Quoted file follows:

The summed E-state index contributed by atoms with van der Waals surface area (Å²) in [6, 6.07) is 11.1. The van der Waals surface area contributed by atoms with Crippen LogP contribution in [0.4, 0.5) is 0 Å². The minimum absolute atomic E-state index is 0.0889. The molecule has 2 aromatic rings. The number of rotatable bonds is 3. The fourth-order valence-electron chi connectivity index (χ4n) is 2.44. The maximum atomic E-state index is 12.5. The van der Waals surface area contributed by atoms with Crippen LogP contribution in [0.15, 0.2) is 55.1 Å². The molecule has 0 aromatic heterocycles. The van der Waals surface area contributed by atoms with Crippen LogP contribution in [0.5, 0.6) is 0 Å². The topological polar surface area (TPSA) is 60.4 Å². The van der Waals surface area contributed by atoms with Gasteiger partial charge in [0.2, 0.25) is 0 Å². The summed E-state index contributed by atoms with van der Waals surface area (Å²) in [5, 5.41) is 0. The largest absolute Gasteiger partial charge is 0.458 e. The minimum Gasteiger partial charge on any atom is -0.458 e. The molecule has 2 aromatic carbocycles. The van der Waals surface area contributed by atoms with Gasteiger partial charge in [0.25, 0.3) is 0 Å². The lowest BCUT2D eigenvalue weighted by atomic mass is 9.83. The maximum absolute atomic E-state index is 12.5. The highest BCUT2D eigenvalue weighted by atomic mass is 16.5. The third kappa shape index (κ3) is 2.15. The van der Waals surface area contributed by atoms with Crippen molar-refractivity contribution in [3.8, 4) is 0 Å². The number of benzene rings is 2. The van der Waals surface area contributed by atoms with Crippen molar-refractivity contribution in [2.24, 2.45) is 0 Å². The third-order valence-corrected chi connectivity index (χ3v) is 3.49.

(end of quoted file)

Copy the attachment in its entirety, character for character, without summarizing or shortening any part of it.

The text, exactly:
The summed E-state index contributed by atoms with van der Waals surface area (Å²) in [6, 6.07) is 11.1. The van der Waals surface area contributed by atoms with Crippen LogP contribution in [0.4, 0.5) is 0 Å². The minimum absolute atomic E-state index is 0.0889. The molecule has 2 aromatic rings. The number of rotatable bonds is 3. The fourth-order valence-electron chi connectivity index (χ4n) is 2.44. The maximum atomic E-state index is 12.5. The van der Waals surface area contributed by atoms with Crippen LogP contribution in [0.15, 0.2) is 55.1 Å². The molecule has 0 aromatic heterocycles. The van der Waals surface area contributed by atoms with Crippen LogP contribution in [0.5, 0.6) is 0 Å². The topological polar surface area (TPSA) is 60.4 Å². The van der Waals surface area contributed by atoms with Gasteiger partial charge in [0.2, 0.25) is 0 Å². The summed E-state index contributed by atoms with van der Waals surface area (Å²) in [5, 5.41) is 0. The largest absolute Gasteiger partial charge is 0.458 e. The minimum Gasteiger partial charge on any atom is -0.458 e. The molecule has 2 aromatic carbocycles. The van der Waals surface area contributed by atoms with Gasteiger partial charge in [0.25, 0.3) is 0 Å². The lowest BCUT2D eigenvalue weighted by atomic mass is 9.83. The maximum absolute atomic E-state index is 12.5. The highest BCUT2D eigenvalue weighted by atomic mass is 16.5. The third kappa shape index (κ3) is 2.15. The van der Waals surface area contributed by atoms with Crippen molar-refractivity contribution in [3.8, 4) is 0 Å². The number of benzene rings is 2. The van der Waals surface area contributed by atoms with Crippen molar-refractivity contribution in [2.24, 2.45) is 0 Å². The third-order valence-corrected chi connectivity index (χ3v) is 3.49.